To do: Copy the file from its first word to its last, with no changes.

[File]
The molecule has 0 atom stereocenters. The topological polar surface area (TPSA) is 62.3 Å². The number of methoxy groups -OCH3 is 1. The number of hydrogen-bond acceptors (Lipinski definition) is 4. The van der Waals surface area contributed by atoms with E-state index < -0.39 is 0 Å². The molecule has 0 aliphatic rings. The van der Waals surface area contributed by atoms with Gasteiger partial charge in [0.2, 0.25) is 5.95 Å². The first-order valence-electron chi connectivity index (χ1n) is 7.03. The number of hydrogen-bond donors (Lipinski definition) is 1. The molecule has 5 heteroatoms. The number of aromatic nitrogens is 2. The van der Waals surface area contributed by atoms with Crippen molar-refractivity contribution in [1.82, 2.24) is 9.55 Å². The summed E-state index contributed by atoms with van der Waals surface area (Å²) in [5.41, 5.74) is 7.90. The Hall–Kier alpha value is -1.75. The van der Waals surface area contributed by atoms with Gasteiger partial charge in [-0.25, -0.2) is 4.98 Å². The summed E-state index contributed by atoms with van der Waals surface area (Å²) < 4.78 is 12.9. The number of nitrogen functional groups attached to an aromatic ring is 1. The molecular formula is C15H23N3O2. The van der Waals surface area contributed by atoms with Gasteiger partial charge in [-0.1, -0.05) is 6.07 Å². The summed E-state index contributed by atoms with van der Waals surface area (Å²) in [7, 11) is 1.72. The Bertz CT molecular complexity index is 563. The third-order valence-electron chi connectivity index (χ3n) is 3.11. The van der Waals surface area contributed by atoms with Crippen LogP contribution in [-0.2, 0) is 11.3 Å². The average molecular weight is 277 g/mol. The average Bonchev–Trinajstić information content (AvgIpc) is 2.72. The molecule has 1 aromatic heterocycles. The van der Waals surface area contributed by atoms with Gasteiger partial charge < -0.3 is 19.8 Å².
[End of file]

The molecule has 0 atom stereocenters. The topological polar surface area (TPSA) is 62.3 Å². The number of methoxy groups -OCH3 is 1. The number of hydrogen-bond acceptors (Lipinski definition) is 4. The van der Waals surface area contributed by atoms with E-state index < -0.39 is 0 Å². The molecule has 0 aliphatic rings. The van der Waals surface area contributed by atoms with Gasteiger partial charge in [0.2, 0.25) is 5.95 Å². The first-order valence-electron chi connectivity index (χ1n) is 7.03. The number of hydrogen-bond donors (Lipinski definition) is 1. The molecule has 5 heteroatoms. The number of aromatic nitrogens is 2. The van der Waals surface area contributed by atoms with Crippen molar-refractivity contribution in [1.82, 2.24) is 9.55 Å². The summed E-state index contributed by atoms with van der Waals surface area (Å²) in [5.41, 5.74) is 7.90. The Hall–Kier alpha value is -1.75. The van der Waals surface area contributed by atoms with Gasteiger partial charge in [-0.25, -0.2) is 4.98 Å². The summed E-state index contributed by atoms with van der Waals surface area (Å²) < 4.78 is 12.9. The number of nitrogen functional groups attached to an aromatic ring is 1. The molecular formula is C15H23N3O2. The van der Waals surface area contributed by atoms with Gasteiger partial charge in [-0.1, -0.05) is 6.07 Å². The summed E-state index contributed by atoms with van der Waals surface area (Å²) in [7, 11) is 1.72. The Bertz CT molecular complexity index is 563. The third-order valence-electron chi connectivity index (χ3n) is 3.11. The van der Waals surface area contributed by atoms with Crippen LogP contribution in [-0.2, 0) is 11.3 Å². The average molecular weight is 277 g/mol. The average Bonchev–Trinajstić information content (AvgIpc) is 2.72. The molecule has 1 aromatic heterocycles. The van der Waals surface area contributed by atoms with Gasteiger partial charge < -0.3 is 19.8 Å².